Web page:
“Do you see anything yet?”
“No,” she says.
So I make a sweep of the entire town, driving around 25 miles an hour. There’s a huge, green park in the middle of town that’s empty of everything except green grass, trees, a playground and sculptures. No humans anywhere. I turn left, and we’re on the smaller side streets, lined by older trees and small houses, some of them from the fifties and some of them maybe a century or older.
“Maybe,” I admit. “But did they all instantly give up at the first news? Shouldn’t there be some blood somewhere?”
“Yeah,” she says softly, as I turn once again back onto main street. I drive us back up the main drag once more, past a family restaurant and a coffee house.
“Let’s stop at the playground.”
“I want to play for a bit, duh,” Cassie says.
“Cassie, I don’t think that’s a good idea,” I say, but I’m talking to air, because she’s opened the door, jumped out and is running towards the gorgeous green grass, leaving the door and my mouth wide open.
Okay, that’s getting really annoying. She just runs, off, repeatedly, whether it’s a good idea or not.
And there goes the dog out the open door too.
I scowl, shut the door, and pull the Jeep to a parking spot. I grab my bat and slam the door but it doesn’t grab Cassie’s attention. She’s on the merry-go-round with Sunshine following alongside on the ground, barking.
I stand there with my bat in hand and wonder what to do. The town is empty, so we’re probably alright, but it still makes me a bit nervous.
I take a deep breath, tell myself to relax for once, and drop the bat on the ground. I haven’t a good run in weeks – okay outside of running from zombies, but that doesn’t count because I was all stressed out. I haven’t had a run that was for exercise, that stretched my body and left me feeling good inside.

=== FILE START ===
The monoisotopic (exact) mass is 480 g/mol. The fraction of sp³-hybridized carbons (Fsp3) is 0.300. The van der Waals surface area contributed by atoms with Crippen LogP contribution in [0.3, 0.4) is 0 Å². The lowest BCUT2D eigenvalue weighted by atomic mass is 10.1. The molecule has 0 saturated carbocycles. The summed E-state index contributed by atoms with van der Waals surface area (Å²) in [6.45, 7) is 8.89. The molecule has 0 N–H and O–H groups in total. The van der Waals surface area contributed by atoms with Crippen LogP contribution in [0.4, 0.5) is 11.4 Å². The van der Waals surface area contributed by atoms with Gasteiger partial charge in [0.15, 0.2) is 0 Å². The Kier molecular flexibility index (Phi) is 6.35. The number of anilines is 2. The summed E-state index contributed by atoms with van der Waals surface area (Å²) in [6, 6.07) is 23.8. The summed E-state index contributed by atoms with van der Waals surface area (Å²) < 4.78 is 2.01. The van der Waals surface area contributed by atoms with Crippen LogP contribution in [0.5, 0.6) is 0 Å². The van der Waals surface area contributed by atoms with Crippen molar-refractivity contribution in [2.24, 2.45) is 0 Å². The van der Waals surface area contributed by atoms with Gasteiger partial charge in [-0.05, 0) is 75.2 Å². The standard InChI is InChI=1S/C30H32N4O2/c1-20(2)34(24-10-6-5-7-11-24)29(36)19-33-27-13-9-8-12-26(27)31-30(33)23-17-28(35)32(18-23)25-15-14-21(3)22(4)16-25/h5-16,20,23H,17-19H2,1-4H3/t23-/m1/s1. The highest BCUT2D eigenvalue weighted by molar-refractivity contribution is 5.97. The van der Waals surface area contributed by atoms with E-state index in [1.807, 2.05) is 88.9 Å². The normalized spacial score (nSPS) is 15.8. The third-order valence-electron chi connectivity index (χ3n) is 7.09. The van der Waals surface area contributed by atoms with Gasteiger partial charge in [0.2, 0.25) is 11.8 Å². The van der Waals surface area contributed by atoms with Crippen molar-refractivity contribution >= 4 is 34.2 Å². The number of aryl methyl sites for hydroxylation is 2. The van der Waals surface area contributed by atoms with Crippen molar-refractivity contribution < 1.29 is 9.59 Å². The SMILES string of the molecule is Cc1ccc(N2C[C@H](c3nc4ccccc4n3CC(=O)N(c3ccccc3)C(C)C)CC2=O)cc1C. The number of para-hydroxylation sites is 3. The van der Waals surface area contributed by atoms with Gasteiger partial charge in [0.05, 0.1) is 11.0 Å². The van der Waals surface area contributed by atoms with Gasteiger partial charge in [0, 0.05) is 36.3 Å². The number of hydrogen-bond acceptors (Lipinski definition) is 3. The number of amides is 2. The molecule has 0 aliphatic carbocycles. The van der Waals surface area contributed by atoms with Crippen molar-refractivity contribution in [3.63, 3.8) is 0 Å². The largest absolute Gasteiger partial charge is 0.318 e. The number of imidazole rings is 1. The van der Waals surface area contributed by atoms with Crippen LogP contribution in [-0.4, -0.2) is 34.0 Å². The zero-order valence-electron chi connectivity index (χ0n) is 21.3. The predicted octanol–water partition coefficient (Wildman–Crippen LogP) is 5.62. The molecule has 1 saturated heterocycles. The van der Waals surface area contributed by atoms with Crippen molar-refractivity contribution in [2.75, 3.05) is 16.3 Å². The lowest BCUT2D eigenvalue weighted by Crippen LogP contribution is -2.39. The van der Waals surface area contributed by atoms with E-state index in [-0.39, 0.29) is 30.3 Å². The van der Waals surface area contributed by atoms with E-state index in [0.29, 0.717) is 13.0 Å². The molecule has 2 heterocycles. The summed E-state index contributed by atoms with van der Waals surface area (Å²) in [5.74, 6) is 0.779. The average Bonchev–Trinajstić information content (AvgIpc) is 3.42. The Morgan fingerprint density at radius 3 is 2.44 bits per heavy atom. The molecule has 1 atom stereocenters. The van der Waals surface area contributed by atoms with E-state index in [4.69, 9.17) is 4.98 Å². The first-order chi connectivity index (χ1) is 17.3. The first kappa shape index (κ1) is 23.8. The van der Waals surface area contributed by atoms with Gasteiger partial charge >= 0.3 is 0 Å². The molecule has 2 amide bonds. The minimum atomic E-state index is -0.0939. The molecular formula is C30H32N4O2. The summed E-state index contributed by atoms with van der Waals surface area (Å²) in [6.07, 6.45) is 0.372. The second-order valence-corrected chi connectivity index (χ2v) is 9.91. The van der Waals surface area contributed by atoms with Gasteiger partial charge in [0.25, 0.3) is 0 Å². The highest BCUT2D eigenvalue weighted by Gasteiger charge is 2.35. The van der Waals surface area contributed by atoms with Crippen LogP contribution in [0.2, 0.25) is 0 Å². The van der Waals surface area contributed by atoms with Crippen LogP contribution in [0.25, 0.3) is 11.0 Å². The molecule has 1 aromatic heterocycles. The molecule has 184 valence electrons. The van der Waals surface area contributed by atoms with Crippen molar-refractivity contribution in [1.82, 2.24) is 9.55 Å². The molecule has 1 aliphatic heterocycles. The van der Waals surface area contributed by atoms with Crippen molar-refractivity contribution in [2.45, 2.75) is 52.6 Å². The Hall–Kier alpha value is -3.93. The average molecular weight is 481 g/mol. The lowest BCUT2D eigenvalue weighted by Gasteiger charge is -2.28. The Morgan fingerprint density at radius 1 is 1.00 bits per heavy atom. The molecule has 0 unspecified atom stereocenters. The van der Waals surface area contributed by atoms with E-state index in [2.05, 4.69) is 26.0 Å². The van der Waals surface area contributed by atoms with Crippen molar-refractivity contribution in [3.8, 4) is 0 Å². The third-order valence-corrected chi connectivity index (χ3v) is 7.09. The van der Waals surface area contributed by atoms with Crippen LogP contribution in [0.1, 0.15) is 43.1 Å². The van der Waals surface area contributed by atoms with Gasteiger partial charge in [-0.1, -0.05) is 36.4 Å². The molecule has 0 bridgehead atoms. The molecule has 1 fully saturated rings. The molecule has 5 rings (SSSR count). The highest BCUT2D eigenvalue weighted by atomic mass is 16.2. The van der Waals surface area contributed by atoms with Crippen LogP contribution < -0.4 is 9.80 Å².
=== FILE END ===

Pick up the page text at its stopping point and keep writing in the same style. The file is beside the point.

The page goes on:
I stretch for a few minutes, letting myself warm up, and then I start to run along the outer edges of the park. I fall into that stride that feels like I could go for hours. I breathe in and out, relaxing into the motion, concentrating on just running. Eventually I hit that sweet spot where it just feels good to run, and I smile.
I’d been thinking about joining the running team next year, but I was worried that competition would ruin this, ruin this joy that I feel when I run. Little did I know.
The funny thing is that I’ve never been good at sports. I think it’s partially that I don’t like things coming at my head, and a lack of coordination, and I just seem to hesitate. That’s what it is – hesitation. Will I act at the right time, will I do the right thing? Other people seem to know what to do all the time – the girls playing baseball or soccer, the guy facing down the bully, my Mom stepping in to protect me from zombies.
I always freeze. I miss the soccer ball headed for me, because surely that’s not for me? I mean really, should I kick it, or is someone else going to get it? And that mean guy, if he’s talking to me, surely I’ll get hurt if I say something back?
I come to a stop. I think I might be a coward.
I remember instances, now that I think about it, instances from throughout my life where I probably could have stood up, or stopped, or something. Yes, Cassie runs into every situation, but I always seem to be on the sidelines somewhere. When it was smarter to keep my mouth shut, or let someone else take the risks, I did. When people came after me, I ran. When people came after me and Mike was around, he took the hit for me. It was the same way in school – if I had friends around then they took the hit for me.
I never acted when there were other people around who could take the action.
I never stood up for anyone, not when Tonya was in trouble, and definitely not when Mike was in trouble. I saw the drug use long before my parents did and ignored it. Sure, I had the excuse of hurt feelings, that Mike stopped hanging out with me, but I never tried to get him to stop.
Maybe I am as much to blame for our family falling apart as the others?
Or maybe just a smaller part?
I kick the dirt with my shoe and then look in Cassie’s direction. And then all my self-absorbed thoughts fall away, swept clean like dishes off a table, at a sight I never would have expected.
There are children and teenagers scattered throughout the park, like they were coming to play and then stopped, all of them in disarray, and each of them a zombie.